A late career route into tech

GUEST BLOG: In this contributed blog post, Abby Xiaotong Su, graduate software engineer at a large e-commerce company, talks about her unexpected route into tech, and discusses the many roads into the tech sector. 

Although I have always been interested in technology, fascinated by how it can improve and accelerate the way we work and live, whenever I was asked the question “where do you see yourself in 5 years” – I never considered tech an option for me. My family were determined that, because of my gender, a technical or creative career was not an option.

Previously, I worked for an international bank, which provided me with stability and job security throughout the pandemic. During this time, I started coding with friends, developing a number of mini applications. It was just for fun at first, but it eventually turned into something I felt passionate about and wanted to turn into a career.

Many people thought it was crazy to leave a stable job and enter a completely new industry, all amid a global pandemic. It was a risky move, but despite the fact I had no previous tech experience or related degree, I knew it was right for me.

My partner recommended I investigate QA’s offering. I enrolled on one of its DevOps Engineering bootcamps, and this has been the most crucial step forward in my career to date. QA’s bootcamps show that a career for tech is accessible to people from all backgrounds.

The experience was very rewarding and allowed me to gain extensive knowledge and experience in DevOps Engineering. Through the tutors and guest speakers, we had the opportunity to learn from industry experts working for organisations such as AWS at Amazon and Deutsche Bank. This continued to inspire me, as I saw their ambition and capabilities, and it added further fuel to my desire to be successful in tech.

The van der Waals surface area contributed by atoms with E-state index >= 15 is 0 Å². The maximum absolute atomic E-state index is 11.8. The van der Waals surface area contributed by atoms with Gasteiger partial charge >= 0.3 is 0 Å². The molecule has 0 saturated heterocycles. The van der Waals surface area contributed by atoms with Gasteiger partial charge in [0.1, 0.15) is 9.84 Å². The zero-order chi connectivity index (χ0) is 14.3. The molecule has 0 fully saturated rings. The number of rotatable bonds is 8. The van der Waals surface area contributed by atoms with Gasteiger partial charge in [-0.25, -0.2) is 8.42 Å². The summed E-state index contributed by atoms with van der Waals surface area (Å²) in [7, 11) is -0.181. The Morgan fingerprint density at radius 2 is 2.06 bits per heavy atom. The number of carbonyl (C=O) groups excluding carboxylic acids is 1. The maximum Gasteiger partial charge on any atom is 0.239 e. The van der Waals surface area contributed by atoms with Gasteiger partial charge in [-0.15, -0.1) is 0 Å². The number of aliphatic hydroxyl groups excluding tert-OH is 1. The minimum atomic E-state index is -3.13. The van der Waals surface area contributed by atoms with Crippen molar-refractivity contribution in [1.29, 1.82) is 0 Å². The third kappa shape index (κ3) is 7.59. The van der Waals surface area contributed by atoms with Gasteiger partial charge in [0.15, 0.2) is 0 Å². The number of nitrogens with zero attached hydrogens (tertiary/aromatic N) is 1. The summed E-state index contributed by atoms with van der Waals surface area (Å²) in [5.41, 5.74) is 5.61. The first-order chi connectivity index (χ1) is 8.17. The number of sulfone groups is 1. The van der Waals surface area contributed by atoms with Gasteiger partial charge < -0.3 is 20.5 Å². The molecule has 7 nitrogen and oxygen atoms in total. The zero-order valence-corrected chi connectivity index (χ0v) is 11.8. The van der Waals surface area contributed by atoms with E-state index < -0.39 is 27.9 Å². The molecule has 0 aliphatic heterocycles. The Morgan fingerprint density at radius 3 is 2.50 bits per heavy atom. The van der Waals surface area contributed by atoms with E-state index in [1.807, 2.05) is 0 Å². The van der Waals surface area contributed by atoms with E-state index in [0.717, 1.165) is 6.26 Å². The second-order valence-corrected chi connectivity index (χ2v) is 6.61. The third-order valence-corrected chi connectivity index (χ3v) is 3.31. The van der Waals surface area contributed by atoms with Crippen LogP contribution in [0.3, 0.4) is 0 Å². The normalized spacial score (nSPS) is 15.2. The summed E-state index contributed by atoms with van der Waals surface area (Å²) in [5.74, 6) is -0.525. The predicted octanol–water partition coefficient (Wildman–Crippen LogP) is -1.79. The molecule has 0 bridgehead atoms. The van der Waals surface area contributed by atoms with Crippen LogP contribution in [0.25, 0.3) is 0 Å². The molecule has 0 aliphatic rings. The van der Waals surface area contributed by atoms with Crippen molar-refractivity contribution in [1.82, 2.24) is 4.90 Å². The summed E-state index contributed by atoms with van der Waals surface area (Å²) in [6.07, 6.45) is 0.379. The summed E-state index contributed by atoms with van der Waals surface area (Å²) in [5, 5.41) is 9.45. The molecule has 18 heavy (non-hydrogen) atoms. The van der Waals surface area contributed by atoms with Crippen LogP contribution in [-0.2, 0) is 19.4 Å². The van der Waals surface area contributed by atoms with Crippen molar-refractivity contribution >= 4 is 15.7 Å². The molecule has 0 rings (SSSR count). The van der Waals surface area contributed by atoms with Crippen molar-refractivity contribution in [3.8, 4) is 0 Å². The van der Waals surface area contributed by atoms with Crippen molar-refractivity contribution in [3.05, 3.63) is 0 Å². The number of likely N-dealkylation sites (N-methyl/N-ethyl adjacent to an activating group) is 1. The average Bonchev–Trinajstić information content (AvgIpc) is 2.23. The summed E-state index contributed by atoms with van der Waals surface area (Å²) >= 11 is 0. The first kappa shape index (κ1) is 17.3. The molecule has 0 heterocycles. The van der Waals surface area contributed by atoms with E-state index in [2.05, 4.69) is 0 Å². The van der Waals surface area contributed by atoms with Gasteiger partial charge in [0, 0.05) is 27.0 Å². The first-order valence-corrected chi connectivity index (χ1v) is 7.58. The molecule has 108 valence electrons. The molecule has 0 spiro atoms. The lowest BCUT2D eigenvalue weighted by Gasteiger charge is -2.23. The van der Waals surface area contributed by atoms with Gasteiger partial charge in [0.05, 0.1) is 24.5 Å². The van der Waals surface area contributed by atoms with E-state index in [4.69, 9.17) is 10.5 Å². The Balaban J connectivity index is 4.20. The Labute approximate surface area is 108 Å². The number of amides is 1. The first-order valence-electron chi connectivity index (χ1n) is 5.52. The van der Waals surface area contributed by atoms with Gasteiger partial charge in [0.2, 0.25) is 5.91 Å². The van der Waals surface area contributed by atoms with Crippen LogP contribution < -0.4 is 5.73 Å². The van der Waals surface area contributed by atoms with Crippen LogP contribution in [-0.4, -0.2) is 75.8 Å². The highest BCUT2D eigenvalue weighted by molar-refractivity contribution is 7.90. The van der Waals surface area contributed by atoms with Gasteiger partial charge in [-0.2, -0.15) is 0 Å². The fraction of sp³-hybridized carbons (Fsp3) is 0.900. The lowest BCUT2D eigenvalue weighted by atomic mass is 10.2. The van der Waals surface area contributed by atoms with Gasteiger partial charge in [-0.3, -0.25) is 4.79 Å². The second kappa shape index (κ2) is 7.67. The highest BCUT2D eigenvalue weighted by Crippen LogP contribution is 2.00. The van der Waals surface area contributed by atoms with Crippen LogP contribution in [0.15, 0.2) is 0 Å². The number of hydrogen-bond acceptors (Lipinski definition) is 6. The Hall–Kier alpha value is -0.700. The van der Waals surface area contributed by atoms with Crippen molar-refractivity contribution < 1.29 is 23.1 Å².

During the bootcamp, we were given the autonomy to finish two independent projects and one group project. This was my favourite part, I gained vital experience using both Python and Flask, building CI/CD pipelines in Jenkins, implementing infrastructure as code (Terraform), and using various cloud technologies and DevOps tools on platforms including Google Cloud Platform and Azure.

I was also given the opportunity to lead a team of five female programmers to deliver a DevOps project on AWS. To work on a successful project with other intelligent and ambitious females who have all experienced different struggles in their quest for a career in technology, was a positive experience to be a part of. And with women making up only 17% of IT specialsts in the UK, it was a project I felt extremely passionate about.

The bootcamp allowed me to develop the skills and knowledge needed to be work ready when entering the technology industry. Since then, I have received several offers from prestigious firms within the sector, such as Accenture, but accepted the role of Graduate Software Engineer at one of the largest e-commerce companies in the north. Without QA, my career change would not have been possible. Now I’m just excited to continue my journey in technology and see where my new career takes me.

Recent research from QA showed that there are a lot of misconceptions about what is required for a career in tech. 77% of young people believe that you need to be really good at Maths and Science and over a third think that you need to have studied computing at school or college. I’d like to encourage everybody to believe that they can have a career in technology. And that it is a rewarding and exciting career opportunity.

I believe that technology is the way forward for many industries, it constantly transforms the way businesses operate, I want to be at the centre of that change and to help deliver improvements to people’s lives through technology, and I’m thrilled the bootcamp gave me the necessary skills to do so.

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